About 2 hours ago I found out my good friend Allan Milkerit died; he passed a little over a year ago. Allan was a San Francisco Bookman.
Allan Milkerit taught me books.
He was one of the best.
I met him while I was in grad school; he was running the show on the third floor of a building in the Mission District of San Francisco. You’d never know it was a building full of books, cause the ground floor was a paint store, and the neighborhood wasn’t the kind you’d think of when you thought about used books.
Does that make any sense?
I had some student loan money, so I started scouting books as a job…and I needed a place to sell them. Allan was, for all intensive purposes, running the show at a place called “Tall Stories”. It was a used book co-op, right down the hall from the great Bolerium Books, as well as Meyer Boswell. Bolerium sells Leftist / Commie / Gay / Socialist Literature, and Boswell sells important and antiquarian books on Law.
The first time I met Allan, he was behind the counter, and he was schooling someone on Ed Abbey first editions. The next time I went in there, I built up the nerve to ask Allan if I could rent 3 shelves for my stuff.
He sized me up and asked my area of specialization.
“Modern firsts,” I said.
He scoffed and said something like, “join the club.”
We became fast friends. He even made some space for me in his glass case, where he kept the good stuff. I hadn’t even been there a week.
Soon, Fridays became “Meat On A Stick” day, and we’d hit some of The Mission’s classier joints for just that: meat…on a stick.
Usually with John, who collected baseball books, and was Allan’s friend to the end.
One of my best scores as a bookman came one day when this nutty dude who used to edit a zine dedicated to jazz music came into Tall Stories on a day I manned the counter. If you manned the counter, you got to buy. Nutty Dude had six letters William S. Burroughs had written to him, and they were great. The best one was a two page letter that started out something like this: The Last Three-Toed Sloth seen alive was hanging from a tree in Brazil before the white man put a bullet in its head…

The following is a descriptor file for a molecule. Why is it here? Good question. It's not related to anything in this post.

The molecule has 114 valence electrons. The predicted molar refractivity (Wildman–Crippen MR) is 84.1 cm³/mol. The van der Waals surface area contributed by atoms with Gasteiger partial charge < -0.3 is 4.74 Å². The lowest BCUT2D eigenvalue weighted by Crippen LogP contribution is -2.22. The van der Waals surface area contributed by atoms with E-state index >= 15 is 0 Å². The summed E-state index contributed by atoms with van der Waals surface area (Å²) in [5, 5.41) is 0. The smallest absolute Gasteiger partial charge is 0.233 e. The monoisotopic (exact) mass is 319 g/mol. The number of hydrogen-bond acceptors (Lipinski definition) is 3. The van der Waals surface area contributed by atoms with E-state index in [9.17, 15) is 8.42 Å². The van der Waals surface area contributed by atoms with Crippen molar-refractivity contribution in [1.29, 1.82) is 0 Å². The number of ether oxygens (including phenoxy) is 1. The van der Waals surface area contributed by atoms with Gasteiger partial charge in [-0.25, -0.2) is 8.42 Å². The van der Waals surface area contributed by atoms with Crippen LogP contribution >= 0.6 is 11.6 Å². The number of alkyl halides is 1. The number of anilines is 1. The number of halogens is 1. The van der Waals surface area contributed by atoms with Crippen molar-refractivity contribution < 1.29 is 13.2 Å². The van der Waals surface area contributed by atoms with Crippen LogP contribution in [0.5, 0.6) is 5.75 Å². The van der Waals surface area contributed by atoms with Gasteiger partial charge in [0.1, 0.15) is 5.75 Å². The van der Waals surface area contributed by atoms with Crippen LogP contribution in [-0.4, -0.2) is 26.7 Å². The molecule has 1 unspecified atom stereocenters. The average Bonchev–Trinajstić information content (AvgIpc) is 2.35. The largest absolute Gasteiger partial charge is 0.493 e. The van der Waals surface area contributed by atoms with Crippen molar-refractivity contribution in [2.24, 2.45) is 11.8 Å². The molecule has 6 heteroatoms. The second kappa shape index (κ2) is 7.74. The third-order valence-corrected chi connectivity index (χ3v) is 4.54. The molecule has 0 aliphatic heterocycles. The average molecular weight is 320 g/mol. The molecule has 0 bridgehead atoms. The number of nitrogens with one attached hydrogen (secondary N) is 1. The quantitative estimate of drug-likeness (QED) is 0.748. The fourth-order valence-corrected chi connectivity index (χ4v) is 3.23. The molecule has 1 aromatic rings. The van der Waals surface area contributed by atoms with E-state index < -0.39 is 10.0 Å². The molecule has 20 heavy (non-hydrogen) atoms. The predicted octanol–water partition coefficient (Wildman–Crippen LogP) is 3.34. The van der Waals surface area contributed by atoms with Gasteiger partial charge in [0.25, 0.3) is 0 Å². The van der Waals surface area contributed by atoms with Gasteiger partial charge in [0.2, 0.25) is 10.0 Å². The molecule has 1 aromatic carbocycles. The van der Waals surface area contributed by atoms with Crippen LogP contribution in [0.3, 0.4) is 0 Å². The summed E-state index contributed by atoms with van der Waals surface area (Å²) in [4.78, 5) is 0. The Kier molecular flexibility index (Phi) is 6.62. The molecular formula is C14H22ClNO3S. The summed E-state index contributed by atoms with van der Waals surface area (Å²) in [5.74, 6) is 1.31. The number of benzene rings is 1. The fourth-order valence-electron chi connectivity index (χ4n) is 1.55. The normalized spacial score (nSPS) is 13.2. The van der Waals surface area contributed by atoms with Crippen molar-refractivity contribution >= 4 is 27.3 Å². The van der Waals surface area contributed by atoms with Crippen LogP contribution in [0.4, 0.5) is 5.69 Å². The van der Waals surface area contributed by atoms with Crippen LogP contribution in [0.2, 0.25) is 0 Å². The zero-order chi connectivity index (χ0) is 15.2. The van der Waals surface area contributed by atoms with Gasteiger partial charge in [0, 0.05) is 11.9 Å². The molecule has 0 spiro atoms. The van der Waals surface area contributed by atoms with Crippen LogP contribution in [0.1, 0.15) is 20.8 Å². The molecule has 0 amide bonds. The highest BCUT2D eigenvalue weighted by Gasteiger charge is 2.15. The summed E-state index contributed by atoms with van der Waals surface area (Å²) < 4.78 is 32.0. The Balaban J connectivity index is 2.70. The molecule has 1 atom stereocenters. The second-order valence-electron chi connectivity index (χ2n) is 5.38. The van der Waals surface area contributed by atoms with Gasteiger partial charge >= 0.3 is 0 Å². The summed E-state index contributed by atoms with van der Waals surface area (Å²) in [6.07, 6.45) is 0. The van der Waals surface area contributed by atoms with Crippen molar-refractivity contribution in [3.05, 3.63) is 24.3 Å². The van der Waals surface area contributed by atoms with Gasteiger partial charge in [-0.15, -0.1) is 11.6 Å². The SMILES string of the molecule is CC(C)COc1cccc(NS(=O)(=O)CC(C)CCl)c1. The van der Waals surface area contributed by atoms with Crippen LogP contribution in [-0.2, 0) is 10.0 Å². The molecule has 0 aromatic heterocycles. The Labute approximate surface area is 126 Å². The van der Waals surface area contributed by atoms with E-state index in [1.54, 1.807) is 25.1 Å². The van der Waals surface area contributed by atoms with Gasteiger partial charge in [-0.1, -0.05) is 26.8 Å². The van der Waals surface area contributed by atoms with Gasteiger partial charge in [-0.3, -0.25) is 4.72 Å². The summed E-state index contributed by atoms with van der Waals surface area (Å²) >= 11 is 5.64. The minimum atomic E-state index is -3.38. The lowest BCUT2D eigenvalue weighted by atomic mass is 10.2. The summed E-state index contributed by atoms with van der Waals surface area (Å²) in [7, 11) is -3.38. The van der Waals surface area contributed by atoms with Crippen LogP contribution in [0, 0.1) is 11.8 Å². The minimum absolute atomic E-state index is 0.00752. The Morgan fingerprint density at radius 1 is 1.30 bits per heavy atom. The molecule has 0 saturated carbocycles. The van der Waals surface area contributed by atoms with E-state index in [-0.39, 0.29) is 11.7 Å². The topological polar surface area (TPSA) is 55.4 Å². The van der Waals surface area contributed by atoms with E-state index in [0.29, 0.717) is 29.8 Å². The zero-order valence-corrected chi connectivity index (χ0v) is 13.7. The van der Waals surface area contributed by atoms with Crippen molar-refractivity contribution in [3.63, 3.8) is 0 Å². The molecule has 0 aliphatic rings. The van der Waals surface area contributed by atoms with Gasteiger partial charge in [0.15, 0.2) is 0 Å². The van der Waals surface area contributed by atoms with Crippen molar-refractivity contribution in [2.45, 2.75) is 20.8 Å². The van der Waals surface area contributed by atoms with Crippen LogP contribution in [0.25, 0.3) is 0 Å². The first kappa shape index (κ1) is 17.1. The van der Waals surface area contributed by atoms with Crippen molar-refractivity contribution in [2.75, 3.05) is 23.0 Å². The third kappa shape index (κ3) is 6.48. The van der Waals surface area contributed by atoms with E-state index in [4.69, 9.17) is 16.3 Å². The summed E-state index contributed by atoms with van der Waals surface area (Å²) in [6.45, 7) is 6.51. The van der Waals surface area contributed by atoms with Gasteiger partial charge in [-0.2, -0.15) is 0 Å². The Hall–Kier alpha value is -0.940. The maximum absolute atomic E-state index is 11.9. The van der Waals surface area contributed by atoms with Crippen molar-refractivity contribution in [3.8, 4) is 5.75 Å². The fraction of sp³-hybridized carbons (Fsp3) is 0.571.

Of course I’m remembering a letter that I read over a decade ago, so I’m sure it didn’t say that exactly, and I gladly paid Nutty Dude the $140 he wanted for the lot of 6 letters. Allan walked in, looked at them, offered me $400, and I gladly sold: I really thought I was doing great turning a $260 profit in 10 minutes.
Do I need to tell you how The Superior Bookman did with his buy?
Allan knew — and loved — Ed Abbey, photoplay editions, Ferlinghetti’s Pocket Poets series (the only known complete run sat on a shelf in Allan’s bedroom), everything about Ann Tyler, and movies.
Allan loved the movies.
Allan drove me crazy, too: half-filled cups of coffee so old they looked like a science project; his stubborn behaviors; his ability to kick my ass in the Frisbee Game we used to play in the hall when no one was around.
I wish I could figure out how time works, and how I can go so long without calling an old friend to see how he’s doing, but how it can seem like yesterday we hung out, and ate Meat On A Stick, and talked about how the internet was killing the Independent Book Store, and how he wasn’t sure if he was going to be able to survive.
I just wish I would have been there more for him.
2 thoughts on “In Memoriam :: Allan Milkerit”
Nice writing style. Looking forward to reading more from you.
the internet is killing the independent yarn store and independent shanny as well. I am simply bored to tears.
Anyway, I’m sorry about your friend. The sad news is that we can’t go back and be there more for our lost loved ones and we still might not even if we could. So, make right with the folks you have around you (or at an arm’s length) now. Stop the cycle of regret.
Now, go have a drink and I’ll pay you back the next time I see you.